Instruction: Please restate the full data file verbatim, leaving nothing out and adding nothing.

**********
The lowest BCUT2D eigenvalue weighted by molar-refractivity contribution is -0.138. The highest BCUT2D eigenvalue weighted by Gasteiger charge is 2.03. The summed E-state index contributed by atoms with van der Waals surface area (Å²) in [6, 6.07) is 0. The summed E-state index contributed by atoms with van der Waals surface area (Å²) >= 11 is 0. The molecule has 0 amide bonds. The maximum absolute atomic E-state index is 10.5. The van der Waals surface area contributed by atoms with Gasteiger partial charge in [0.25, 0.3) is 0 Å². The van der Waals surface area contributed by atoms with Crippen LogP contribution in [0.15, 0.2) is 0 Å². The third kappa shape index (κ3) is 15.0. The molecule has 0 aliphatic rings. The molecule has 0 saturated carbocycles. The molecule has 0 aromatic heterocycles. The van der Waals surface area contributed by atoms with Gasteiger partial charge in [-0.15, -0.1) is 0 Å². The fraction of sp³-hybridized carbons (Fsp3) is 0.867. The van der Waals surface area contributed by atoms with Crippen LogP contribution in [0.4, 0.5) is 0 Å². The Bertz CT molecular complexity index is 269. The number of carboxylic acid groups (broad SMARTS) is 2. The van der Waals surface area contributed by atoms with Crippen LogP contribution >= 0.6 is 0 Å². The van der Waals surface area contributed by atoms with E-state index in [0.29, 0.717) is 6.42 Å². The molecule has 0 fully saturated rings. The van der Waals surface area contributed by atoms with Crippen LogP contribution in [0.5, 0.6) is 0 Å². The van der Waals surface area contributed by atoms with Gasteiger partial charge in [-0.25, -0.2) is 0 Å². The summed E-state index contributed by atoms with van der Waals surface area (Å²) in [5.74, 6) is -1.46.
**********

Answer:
The lowest BCUT2D eigenvalue weighted by molar-refractivity contribution is -0.138. The highest BCUT2D eigenvalue weighted by Gasteiger charge is 2.03. The summed E-state index contributed by atoms with van der Waals surface area (Å²) in [6, 6.07) is 0. The summed E-state index contributed by atoms with van der Waals surface area (Å²) >= 11 is 0. The molecule has 0 amide bonds. The maximum absolute atomic E-state index is 10.5. The van der Waals surface area contributed by atoms with Gasteiger partial charge in [0.25, 0.3) is 0 Å². The van der Waals surface area contributed by atoms with Crippen LogP contribution in [0.15, 0.2) is 0 Å². The third kappa shape index (κ3) is 15.0. The molecule has 0 aliphatic rings. The molecule has 0 saturated carbocycles. The molecule has 0 aromatic heterocycles. The van der Waals surface area contributed by atoms with Gasteiger partial charge in [-0.15, -0.1) is 0 Å². The fraction of sp³-hybridized carbons (Fsp3) is 0.867. The van der Waals surface area contributed by atoms with Crippen LogP contribution in [0.4, 0.5) is 0 Å². The Bertz CT molecular complexity index is 269. The number of carboxylic acid groups (broad SMARTS) is 2. The van der Waals surface area contributed by atoms with Crippen LogP contribution >= 0.6 is 0 Å². The van der Waals surface area contributed by atoms with E-state index in [0.29, 0.717) is 6.42 Å². The molecule has 0 fully saturated rings. The van der Waals surface area contributed by atoms with Crippen LogP contribution in [0.5, 0.6) is 0 Å². The van der Waals surface area contributed by atoms with Gasteiger partial charge in [-0.25, -0.2) is 0 Å². The summed E-state index contributed by atoms with van der Waals surface area (Å²) in [5.74, 6) is -1.46.